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1.2: Definitions of Ecology

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    With caveats in mind, consider definitions of ecology. In the 1860s, Ernst Haeckel, combined the term oikos—a place to live, home, habitat—with logia—discourse, study—to coin the word “ecology.” In the 1890s Ellen Richards included humans and harmony, quite a modern view. Variations over the years are shown in Table \(\PageIndex{1}\).

    Table \(\PageIndex{1}\) Various views of ecology.
    Haeckel 1860s The total relations of an organism to its organic and inorganic environment
    Richards 1890s Living in harmony with the environment, first including the human species
    Elton 1920s Scientific natural history
    Odum 1960s The study of structure and function of nature, including the human species
    Andrewartha 1960s The scientific study of the distribution and abundance of organisms
    Krebs   The scientific study of the interactions that determine the distributions and abundance of organisms
    Molles 1990s The study of relationships between organisms and the environment
    Eltis 2010s Life in context
    Pope Francis 2015 The relationship between living organisms and the environment in which they develop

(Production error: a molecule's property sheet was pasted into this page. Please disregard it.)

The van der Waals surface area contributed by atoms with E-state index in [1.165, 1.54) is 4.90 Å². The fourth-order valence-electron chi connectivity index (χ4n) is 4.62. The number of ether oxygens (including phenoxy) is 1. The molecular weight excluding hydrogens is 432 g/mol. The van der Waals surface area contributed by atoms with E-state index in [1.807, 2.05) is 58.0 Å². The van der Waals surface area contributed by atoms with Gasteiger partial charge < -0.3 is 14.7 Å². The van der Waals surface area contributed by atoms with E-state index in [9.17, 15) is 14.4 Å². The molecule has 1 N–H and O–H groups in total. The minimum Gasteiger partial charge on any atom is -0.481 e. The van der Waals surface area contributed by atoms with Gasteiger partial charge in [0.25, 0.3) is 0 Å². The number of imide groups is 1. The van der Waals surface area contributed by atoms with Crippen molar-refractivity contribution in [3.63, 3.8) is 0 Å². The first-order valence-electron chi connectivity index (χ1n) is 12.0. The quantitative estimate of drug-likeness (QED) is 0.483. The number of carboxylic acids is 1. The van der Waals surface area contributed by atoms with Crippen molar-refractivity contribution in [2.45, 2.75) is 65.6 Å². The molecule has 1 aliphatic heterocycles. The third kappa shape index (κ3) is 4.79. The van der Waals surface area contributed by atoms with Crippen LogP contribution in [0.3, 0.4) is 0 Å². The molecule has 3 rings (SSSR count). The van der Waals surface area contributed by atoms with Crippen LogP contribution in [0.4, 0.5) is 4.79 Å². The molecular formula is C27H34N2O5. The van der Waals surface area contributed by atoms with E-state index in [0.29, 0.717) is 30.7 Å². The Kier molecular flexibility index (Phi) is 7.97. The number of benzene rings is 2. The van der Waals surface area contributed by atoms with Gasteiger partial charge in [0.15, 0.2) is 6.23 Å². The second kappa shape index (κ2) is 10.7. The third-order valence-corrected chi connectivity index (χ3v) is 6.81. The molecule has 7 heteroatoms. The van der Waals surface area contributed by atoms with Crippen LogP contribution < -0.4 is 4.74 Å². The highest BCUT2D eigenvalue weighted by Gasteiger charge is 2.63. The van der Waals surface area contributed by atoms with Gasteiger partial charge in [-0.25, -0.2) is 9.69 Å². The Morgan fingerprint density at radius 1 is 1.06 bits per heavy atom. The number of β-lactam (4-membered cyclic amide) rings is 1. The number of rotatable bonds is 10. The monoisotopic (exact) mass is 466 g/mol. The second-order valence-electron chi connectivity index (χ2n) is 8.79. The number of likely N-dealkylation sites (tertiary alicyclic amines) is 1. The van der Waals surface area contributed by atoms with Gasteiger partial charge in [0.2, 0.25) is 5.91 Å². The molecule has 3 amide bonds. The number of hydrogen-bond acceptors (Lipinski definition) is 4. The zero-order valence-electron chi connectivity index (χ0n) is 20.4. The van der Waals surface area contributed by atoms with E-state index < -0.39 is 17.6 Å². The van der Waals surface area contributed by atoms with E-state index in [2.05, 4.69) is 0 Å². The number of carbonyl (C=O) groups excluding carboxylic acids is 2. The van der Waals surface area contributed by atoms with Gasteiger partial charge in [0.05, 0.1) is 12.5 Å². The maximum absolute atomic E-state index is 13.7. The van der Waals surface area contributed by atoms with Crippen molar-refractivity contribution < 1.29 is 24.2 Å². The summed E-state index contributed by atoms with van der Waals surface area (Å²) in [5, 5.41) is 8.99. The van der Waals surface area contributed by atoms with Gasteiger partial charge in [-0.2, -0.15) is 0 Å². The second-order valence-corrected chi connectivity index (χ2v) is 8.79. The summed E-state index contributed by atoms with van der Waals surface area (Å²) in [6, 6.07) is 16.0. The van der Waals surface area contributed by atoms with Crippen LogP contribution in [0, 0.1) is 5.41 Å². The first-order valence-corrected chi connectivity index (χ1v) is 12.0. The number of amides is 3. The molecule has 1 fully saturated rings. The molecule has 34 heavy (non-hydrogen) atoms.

Each of these definitions has merit, but the first two and the last two are closest to the way the term is applied in this book. We humans have become prominent in ecology, locally to globally. No modern treatment of ecology is complete without a strong dose of anthropology.

    The definition by Andrewartha has been widely quoted, but focusing merely on distribution and abundance reduces ecology to mapping, which is why Krebs modified this definition. The Pope’s definition from his 2015 Encyclical includes the interesting idea of development, which can be taken to mean short-term development like embryogenesis and growth, plus long-term development like evolution. Overall, the definition by Eilts is perhaps the most general and engaging.

    First and foremost, the most important concepts in ecology are about relationships, plus all of life, the whole environment, the processes of living and development, and, above all context. And in today’s world, harmony. But also consider, “Poetry is the subject of the poem” (Wallace Stevens, 1937) and perhaps “Ecology is what ecologists do.” With these in mind, we strive in the remainder of this book to define a theoretical form of ecology through examples and demonstrations, representative models and symbols, patterns and explanations, and lessons and caveats.

    Figure \(\PageIndex{1}\): The Rhind Papyrus, c. 1640 BC. One of the oldest known documents—and containing exercises from theoretical ecology!

    This page titled 1.2: Definitions of Ecology is shared under a CC BY-NC 4.0 license and was authored, remixed, and/or curated by Clarence Lehman, Shelby Loberg, & Adam Clark (University of Minnesota Libraries Publishing) via source content that was edited to the style and standards of the LibreTexts platform; a detailed edit history is available upon request.